HICKS VALLEY (KPIX 5) — Kitty Dolcini grew up playing in the barns on her family’s Red Hill Ranch in Hicks Valley, northwest of Novato. But her generation — the fifth in her family to farm in Marin — almost lost it all.
“This property came into our family in about 1918, so we’re [here] almost a hundred years,” marveled Kitty Dolcini, gazing at the white farmhouse standing on the hill. “I’ve heard stories of my father growing up here and my grandfather and grandmother living here. I was a bit of a princess, being the Number Five child but the first girl after four boys, so it was really a lot of fun.”
“With seven siblings, there was disagreement about how things should be run,” she said. “This ranch just wouldn’t support seven families. There was talk of putting a sale sign up at the end of the road.”
A sale to developers could have meant ten new estates on the land or a golf course.
“It’s really sad,” Dolcini said, waving away tears. “I had to just say, I’m going to try to do this.”
What she did was to go to Point Reyes to ask for help from the Marin Agricultural Land Trust, or MALT, the country’s first land trust dedicated to saving agricultural land. It was founded in 1980 and is funded by private donors and public agencies.
Executive Director Jamison Watts says the trust pays the owner for the value of development rights.
“Agricultural land trusts basically buy and extinguish the development rights on a given property with a legal tool called a conservation easement,” he said.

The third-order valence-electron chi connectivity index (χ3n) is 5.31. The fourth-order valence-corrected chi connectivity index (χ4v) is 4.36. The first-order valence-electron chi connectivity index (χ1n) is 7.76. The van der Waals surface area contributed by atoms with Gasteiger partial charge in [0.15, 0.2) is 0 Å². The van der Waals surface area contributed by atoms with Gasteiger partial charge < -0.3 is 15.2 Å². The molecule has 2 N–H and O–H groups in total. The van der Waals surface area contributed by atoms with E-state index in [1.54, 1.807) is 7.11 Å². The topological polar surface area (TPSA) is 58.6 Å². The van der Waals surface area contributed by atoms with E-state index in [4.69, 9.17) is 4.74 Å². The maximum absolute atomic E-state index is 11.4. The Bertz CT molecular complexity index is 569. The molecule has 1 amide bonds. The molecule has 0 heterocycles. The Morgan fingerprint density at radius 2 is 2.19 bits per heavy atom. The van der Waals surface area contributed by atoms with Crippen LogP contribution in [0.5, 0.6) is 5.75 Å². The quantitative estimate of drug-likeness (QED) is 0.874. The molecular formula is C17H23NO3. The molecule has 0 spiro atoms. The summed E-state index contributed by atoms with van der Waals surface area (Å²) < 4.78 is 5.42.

The easement is usually worth 40 or 50% of the land’s value. The owner doesn’t share the title but agrees to agriculture use only; no subdividing, no development. If the owner sells, the easement goes with the deal. So far, 75 families have signed up, totaling 47,000 acres protected. That’s almost half of the privately owned farm land in Marin.
The County of Marin holds some easements too, but they cover only a fraction as many acres as MALT. There are other land trusts in the Bay Area that protect farm land, but most work to protect open space too.
“My hope is we will protect 100,000 acres of Marin’s farmland by 2040,” Watts said.
He has to think seriously about 2040 and way beyond, because MALT has to be around to protect these easements in perpetuity, just like farmers have to agree to them forever.
“This is a one-time deal,” Watts said. “Once you do it, you can’t get out.”
Kitty Dolcini doesn’t want out.
“They basically handed us a big fat check,” she said brightly. “And with that check, my brother Doug and I bought out our siblings.”
Dolcini sells eggs from her pasture-raised chickens from a farm stand on her property and at farmers’ markets. Her brother raises cattle and his daughter is doing hormone and anti-biotic-free grass-fed beef. Dolcini thinks the generations before them would approve:
“Our family is still here and their generations — their great, great grandchildren are still here. I think it’s a really wonderful thing.”